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Sony XBA-1 Balanced Armature Headphones-1 Driver

4.0 out of 5 stars 96 customer reviews
| 6 answered questions

Available from these sellers.
  • Micro-size, full-range driver units deliver detailed and transparent sound reproduction
  • Double layer housing for smooth frequency response
  • Long-term comfort and natural in-ear fit
  • Noise blocking design
  • Secure fit and noise attenuation
2 new from $109.99 1 used from $59.99

Sony htc770 Sound Bar Sony Extra Bass


Technical Details

  • android-phone-control

Product Description

Step up to Sony Balanced Armature and step up to a revolution in audio. A full range driver delivers clear vocals and great sound reproduction for a sublime audio experience. Rediscover all the emotion of your favorite music with the world's only driver optimized for music enjoyment. Optimized housing design for ultimate wearing comfort Convenient Cord Adjuster supplied Approximately 4-ft (1.2m) neck-chain cord Carrying pouchSpecifications Driver Unit - Closed, Balanced Armature Frequency Response - 5 - 25,000 Hz Impedance - 24 ohms at 1 kHz Sensitivity (db) - 108 dB/mW Plug - Gold-plated L-type stereo mini plug Cord - 47 1/4 in. (1.2 m), OFC Litz cord neck-chain Headphone Type - Vertical in-the-ear style earbuds Power Handling Capacity - 100 mW (IEC) Weight (Approx.) - 3 g (0.11 oz) without cord

Product Information

Product Dimensions 3.5 x 1.4 x 6.7 inches
Item Weight 2.9 ounces
Shipping Weight 3.2 ounces
Manufacturer Sony
ASIN B006K55662
Item model number XBA-1
Customer Reviews
4.0 out of 5 stars 96 customer reviews

4.0 out of 5 stars
Best Sellers Rank #3,853 in Electronics > Headphones > Earbud Headphones
#33,610 in Electronics > Portable Audio & Video > MP3 & MP4 Players & Accessories > MP3 & MP4 Player Accessories
#36,015 in Electronics > Home Audio & Theater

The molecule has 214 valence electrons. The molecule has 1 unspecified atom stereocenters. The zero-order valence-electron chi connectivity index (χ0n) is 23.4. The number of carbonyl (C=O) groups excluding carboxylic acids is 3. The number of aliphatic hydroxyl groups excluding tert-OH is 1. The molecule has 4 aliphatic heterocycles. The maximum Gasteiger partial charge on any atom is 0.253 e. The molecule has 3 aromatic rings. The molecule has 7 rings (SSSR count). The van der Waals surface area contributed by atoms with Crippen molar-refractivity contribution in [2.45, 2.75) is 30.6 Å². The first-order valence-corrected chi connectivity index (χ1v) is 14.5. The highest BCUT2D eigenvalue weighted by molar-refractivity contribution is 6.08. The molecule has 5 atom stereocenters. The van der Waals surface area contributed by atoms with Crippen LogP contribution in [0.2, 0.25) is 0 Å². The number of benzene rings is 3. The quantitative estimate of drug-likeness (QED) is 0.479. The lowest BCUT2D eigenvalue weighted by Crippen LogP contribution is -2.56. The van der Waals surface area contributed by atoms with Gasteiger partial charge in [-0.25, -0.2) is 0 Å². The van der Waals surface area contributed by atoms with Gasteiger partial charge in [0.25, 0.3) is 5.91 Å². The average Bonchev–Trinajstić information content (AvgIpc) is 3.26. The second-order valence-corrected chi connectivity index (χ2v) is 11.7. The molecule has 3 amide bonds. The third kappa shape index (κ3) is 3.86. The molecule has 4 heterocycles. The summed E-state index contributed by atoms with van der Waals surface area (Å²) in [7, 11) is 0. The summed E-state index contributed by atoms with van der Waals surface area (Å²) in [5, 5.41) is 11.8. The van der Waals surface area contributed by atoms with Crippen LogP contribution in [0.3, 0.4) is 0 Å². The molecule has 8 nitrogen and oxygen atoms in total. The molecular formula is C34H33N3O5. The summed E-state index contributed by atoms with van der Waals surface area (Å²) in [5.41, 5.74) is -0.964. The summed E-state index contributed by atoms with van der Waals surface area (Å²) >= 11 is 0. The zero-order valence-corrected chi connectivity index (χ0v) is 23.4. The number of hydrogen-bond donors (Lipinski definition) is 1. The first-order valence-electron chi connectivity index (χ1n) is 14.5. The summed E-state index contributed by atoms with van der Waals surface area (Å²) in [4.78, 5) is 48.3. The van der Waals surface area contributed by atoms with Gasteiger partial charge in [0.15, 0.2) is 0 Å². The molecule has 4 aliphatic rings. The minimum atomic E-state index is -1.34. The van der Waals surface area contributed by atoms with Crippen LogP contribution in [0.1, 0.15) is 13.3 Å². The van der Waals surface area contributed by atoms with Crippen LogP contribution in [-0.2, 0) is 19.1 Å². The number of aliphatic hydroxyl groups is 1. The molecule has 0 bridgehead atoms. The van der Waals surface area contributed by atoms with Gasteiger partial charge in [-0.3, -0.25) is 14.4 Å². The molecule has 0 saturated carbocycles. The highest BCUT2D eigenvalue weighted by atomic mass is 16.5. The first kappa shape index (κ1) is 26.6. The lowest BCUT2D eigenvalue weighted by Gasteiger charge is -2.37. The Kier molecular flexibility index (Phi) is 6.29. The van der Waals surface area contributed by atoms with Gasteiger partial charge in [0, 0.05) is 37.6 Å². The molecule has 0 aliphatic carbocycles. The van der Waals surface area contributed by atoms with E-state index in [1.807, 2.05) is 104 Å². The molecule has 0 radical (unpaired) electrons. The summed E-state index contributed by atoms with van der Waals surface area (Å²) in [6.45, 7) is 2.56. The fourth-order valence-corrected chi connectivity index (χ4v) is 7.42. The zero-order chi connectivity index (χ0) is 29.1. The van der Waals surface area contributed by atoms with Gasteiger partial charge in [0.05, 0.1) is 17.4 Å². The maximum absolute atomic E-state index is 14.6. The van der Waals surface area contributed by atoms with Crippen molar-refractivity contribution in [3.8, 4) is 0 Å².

Date first available at Amazon.com January 9, 2012

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Customer Questions & Answers

Customer Reviews

Top Customer Reviews

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I think most of the people that have given these a bad review have never had experience with balanced armatures before. A single BA is not going to have the bass impact of a dynamic driver but the bass texture and detail is very good and its a natural sound not bloated like a lot of bass heavy IEM's.

As for the mids and highs they have very good detail with a warm sound signature. The mids are a bit more forward sounding over the bass and treble so vocals really standout and sound very smooth. Highs are laid back and never sibilant but still have plenty of detail but lack some micro detail of other BA based IEM's like the R-50 or ER-4S.

Soundstage is good with average width and depth though you still get a few out of the head sounds from time to time. Instrument separation and imaging is also good again though not up there with more expensive BA based IEM's but for what these cost they preform very well.

For very nice sounding single BA that cost under or at $70 the XBA-1 is a smart choice for people that are just starting to get into more higher end sounding IEM's. They have plenty of bass and if you need a little more impact just EQ the low end up or buy a portable headphone amp like a FiiO E6 or E11. If they were still selling at their msrp of $80 I would have given them 4 stars but at $62 these are an easy 5 star IEM. Over all these are an excellent BA in their respective price range and unless your a huge bass head these should please most people imo.
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Vine Customer Review of Free Product ( What's this? )
The Good:
New Technology earphones that leave the midrange intact and enhance details you might never have heard before.